Monday, July 11, 2011

Yao's retirement to squeeze league

BEIJING — Yao Ming's retirement could diminish the NBA's once-burgeoning popularity in China, with many fans saying they would no longer watch games.
"What's the point of watching NBA now?" said an online user called Lubingxia on Sina Weibo, a Chinese
Twitter-like site.
An online poll on Weibo by Monday lunchtime showed 57 percent of respondents would stop watching the NBA after Yao's retirement.
The 7-6 center is expected to announce July 20 at a news conference that he's retiring from the NBA after nine seasons because of leg and foot injuries.
He boosted the popularity of the basketball league in China and throughout Asia, spiking merchandise sales and TV ratings for games after the Rockets made him the top overall pick in the 2002 draft.
Yao, 30, missed 250 regular-season games over the past six seasons.
"He is one of the most influential people in today's society - especially to those born in the 1980s," said Ren Bo, 25, a sports trainer. "It's probably going to be awhile until we see another Yao Ming."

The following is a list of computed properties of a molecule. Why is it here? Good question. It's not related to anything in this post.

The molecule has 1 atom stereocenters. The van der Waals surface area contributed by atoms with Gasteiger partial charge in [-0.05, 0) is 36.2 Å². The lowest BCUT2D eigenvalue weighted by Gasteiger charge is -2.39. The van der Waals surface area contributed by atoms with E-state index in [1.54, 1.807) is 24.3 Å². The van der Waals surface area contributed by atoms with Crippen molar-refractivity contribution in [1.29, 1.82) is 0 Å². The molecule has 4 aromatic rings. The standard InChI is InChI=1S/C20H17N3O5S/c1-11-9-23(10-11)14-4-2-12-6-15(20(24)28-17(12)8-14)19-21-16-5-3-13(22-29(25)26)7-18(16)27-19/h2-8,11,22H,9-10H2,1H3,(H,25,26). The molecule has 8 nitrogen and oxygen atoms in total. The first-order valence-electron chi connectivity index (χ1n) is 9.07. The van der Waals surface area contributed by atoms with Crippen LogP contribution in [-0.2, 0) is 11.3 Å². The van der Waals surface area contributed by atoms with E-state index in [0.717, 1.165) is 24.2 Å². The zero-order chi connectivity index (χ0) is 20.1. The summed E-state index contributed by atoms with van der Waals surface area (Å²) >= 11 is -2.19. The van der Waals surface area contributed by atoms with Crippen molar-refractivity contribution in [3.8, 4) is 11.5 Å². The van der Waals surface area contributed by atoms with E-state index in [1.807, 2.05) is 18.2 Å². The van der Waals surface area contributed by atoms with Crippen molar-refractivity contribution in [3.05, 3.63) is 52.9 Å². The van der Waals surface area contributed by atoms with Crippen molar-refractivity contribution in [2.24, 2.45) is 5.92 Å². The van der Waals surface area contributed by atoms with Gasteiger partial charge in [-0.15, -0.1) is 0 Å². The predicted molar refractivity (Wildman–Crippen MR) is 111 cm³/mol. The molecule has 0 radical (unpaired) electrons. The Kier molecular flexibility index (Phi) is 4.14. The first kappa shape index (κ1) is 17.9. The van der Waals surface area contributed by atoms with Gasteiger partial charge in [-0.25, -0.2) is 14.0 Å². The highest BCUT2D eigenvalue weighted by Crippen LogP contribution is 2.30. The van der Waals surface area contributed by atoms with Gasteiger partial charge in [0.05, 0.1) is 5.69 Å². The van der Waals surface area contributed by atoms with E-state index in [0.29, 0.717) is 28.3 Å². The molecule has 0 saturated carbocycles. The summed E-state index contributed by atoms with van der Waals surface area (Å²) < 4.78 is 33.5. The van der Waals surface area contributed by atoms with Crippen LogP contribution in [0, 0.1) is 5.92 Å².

The news upset fans in China, where he has been praised as a role model for the past decade and strengthened that image by carrying his country's flag during the Opening Ceremony of the 2008 Beijing Olympics.
"It is Yao Ming who makes the kids in China like basketball, and it's also Yao Ming who makes the kids know how a real professional basketball player should be," said Xu Jicheng, a longtime basketball commentator.
"I'm not thrilled about his retirement, but I will still support him," said Guo Ju Fei, 24, a small business owner. "Millions of Chinese still idolize him."
Some online comments conveyed sadness that Yao's retirement would mean the end of a great era and that fans would not get to see him compete at the 2012 London Olympics. There also was some anger that his injuries kept him from reaching his peak in the NBA.
"I still haven't recovered from the fact that Yao is retiring," wrote one online user going by the name of Xie Chen. "The feeling is worse than being dumped."
Others hoped a "miracle" would occur and that Yao would change his mind and remain in the NBA.
Many comments expressed gratitude to Yao for being a Chinese icon and an athlete his countrymen could be proud of.

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